I would very happily see Lady Styx dropped into a volcano, but La Dama deserves another chance — perhaps in a future Blue Beetle movie (hint, hint)?
And why does a criminal deserve another chance, but not heroes and heroines? And, why is a social justice product so special compared to what modern indie comics could offer up? That aside, it's not really surprising a comic that built at Ted Kord's expense would cast aside what was previously established after it became apparent the teflon direction wasn't drawing in the masses (and "refreshing change of pace"? Tell us about it). I vaguely recall the Asian Atom did something like at the end of its now obscure run too, with the premise that Ryan Choi was a correspondent to Ray Palmer being established as all phony in 2008. And did anybody care? Nope. That aside, based on the Identity Crisis-influenced direction taken, that's why, no matter what the writing quality, whatever they were allegedly establishing with the social justice influenced replacements for the white protagonists fails miserably. The same can be said for Spider-Man's One More Day, based on how it was built off the demolishing of Peter Parker and Mary Jane Watson's marriage.

Oh, and as for the movie,John Nolte at Breitbart says it looks like the box office intake for the new, woke Blue Beetle movie is tanking:
The problem for Warner Bros./DC is that Blue Beetle cost around $125 million to produce and at least another $50 to $75 million to promote. So, until it grosses $350 million to $450 million worldwide, it will be a money loser.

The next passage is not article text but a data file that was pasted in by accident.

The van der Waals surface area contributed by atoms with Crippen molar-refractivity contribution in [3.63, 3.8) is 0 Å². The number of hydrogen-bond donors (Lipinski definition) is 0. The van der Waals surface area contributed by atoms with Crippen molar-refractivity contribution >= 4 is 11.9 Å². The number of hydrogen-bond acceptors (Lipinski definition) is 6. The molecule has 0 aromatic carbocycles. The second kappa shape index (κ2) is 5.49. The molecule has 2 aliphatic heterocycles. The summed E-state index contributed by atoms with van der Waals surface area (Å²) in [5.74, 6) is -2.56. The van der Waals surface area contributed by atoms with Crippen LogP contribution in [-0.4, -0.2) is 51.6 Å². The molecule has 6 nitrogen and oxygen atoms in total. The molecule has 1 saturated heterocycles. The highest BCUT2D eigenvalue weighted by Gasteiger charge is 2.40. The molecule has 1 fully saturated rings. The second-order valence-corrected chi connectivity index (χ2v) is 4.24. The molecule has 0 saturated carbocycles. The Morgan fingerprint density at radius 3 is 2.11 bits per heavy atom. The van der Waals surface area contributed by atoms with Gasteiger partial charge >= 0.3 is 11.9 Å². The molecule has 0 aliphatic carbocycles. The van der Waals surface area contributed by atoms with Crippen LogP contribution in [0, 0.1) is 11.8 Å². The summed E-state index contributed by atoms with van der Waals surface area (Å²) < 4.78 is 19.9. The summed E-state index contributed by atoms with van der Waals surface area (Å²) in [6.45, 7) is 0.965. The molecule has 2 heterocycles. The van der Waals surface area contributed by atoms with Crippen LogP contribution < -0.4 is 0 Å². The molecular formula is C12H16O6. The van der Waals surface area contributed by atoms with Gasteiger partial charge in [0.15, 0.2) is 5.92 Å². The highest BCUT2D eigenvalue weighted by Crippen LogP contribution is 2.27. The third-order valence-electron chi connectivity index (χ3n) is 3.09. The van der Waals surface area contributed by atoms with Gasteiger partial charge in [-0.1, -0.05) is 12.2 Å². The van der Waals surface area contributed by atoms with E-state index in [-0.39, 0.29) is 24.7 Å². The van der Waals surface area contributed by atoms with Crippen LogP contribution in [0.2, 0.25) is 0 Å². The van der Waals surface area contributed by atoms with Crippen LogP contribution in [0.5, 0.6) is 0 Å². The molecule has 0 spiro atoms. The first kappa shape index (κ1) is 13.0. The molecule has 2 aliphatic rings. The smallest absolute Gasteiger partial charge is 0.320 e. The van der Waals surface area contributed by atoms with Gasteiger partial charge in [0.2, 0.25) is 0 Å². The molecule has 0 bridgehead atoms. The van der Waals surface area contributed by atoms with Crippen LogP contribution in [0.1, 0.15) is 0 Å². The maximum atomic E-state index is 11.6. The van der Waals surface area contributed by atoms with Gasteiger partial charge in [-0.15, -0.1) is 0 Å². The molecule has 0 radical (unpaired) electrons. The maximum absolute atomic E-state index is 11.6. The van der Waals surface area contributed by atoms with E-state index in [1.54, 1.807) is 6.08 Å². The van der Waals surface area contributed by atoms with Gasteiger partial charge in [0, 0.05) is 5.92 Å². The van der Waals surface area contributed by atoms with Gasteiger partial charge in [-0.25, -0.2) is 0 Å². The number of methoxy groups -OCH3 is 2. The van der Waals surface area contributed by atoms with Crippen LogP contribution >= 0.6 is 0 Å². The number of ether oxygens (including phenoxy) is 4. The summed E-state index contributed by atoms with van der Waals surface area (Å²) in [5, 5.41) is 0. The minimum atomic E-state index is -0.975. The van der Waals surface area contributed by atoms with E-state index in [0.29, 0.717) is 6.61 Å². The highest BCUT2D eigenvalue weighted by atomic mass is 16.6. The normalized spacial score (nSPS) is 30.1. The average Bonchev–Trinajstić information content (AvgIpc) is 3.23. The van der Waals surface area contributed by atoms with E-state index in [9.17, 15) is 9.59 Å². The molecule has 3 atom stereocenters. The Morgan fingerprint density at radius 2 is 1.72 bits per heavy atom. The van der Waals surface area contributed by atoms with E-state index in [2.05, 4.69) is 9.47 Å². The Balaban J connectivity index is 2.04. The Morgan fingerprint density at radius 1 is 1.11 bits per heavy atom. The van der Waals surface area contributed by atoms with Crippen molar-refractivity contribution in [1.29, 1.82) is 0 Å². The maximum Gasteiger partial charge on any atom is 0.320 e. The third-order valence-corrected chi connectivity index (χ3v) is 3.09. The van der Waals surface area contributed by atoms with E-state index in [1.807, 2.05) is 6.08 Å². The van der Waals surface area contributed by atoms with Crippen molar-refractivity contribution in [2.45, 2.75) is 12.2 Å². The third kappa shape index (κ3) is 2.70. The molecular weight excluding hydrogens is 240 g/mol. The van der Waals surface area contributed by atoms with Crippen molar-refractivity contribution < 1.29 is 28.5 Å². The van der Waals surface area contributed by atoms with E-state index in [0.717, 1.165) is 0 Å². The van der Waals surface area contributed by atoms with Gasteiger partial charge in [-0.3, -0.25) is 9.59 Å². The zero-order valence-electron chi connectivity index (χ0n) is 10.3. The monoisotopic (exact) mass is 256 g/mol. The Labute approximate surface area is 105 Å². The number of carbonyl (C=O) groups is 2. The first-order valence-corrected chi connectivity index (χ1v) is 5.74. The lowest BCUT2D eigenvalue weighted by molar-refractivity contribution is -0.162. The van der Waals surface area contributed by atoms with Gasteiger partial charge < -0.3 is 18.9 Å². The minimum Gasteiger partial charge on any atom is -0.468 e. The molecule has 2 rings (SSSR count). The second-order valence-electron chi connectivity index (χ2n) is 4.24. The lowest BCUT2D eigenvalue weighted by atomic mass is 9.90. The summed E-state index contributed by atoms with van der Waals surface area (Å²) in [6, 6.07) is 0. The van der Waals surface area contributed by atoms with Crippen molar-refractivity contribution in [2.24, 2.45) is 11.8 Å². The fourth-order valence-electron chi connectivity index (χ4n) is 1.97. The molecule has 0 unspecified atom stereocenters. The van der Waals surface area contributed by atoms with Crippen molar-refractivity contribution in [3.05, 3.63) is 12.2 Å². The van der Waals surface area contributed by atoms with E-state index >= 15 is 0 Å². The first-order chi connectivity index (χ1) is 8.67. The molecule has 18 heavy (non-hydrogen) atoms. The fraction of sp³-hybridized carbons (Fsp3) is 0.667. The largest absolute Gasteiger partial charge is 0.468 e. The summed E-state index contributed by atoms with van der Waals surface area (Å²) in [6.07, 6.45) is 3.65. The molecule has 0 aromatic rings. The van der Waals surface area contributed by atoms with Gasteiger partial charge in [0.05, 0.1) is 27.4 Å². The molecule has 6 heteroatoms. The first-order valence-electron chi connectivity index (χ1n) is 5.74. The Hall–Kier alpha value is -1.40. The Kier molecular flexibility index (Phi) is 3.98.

To give you an idea of how low that $25 million opening is, remember The Flash? That notorious flop opened to $55 million, more than twice Blue Beetle’s (optimistic) $25 million.

Blue Beetle director Angel Manuel Soto, a guy who openly wished for former President Trump’s assassination, pre-spun the flop by blaming the actors’ strike. Yeah, there’s nothing like superstar George Lopez to drive the masses to the theaters.
And there we go again. Another Hollywood employee was going about making alarmingly offensive comments on social media, not retaining any self-control, and dooming the film's chances with any sensible person who noticed the news. It should also make clear what's wrong with Hollywood studios: they're not enforcing guidelines with their contributors.

Daniel Greenfield at Front Page notes how this movie is yet another of its sort that's supposedly about civil rights struggles:
The great wokeness awakening means that there’s no more mere pop culture, no songs or shows or movies, everything is a vital element in the great struggle between the way things are and the revolutionary vanguard. Much like Soviet propaganda, every piece of garbage is really fighting for humanity’s soul.
Much as Black Panther was created by two Jewish guys, Blue Bettle was created by a wite guy and the character was never Latino until 65 years later.
All that's being obscured, and how it's done now certainly doesn't guarantee the story's got merit. And that's another problem permeating the movie's whole setup, on which more is discussed at the link. All this reminds me of the aforementioned villainess from the comics proper: in a manner of speaking, an almost similar character does appear in the movie, but is white by contrast. Suggesting that if the filmmakers read the Reyes comics, they were impressed by certain elements, but decided to jettison the aunt being of Latina descent for the sake of the white-as-vermin cliche, played in the film by Susan Sarandon. Guess that's modern woke Hollywood for you. It's bad enough if white men are being pegged as criminals through PC lensing. Now, white women are too. In any event, the Blue Beetle comics deserve far better than this movie is shaping out to be.

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  • From Jerusalem, Israel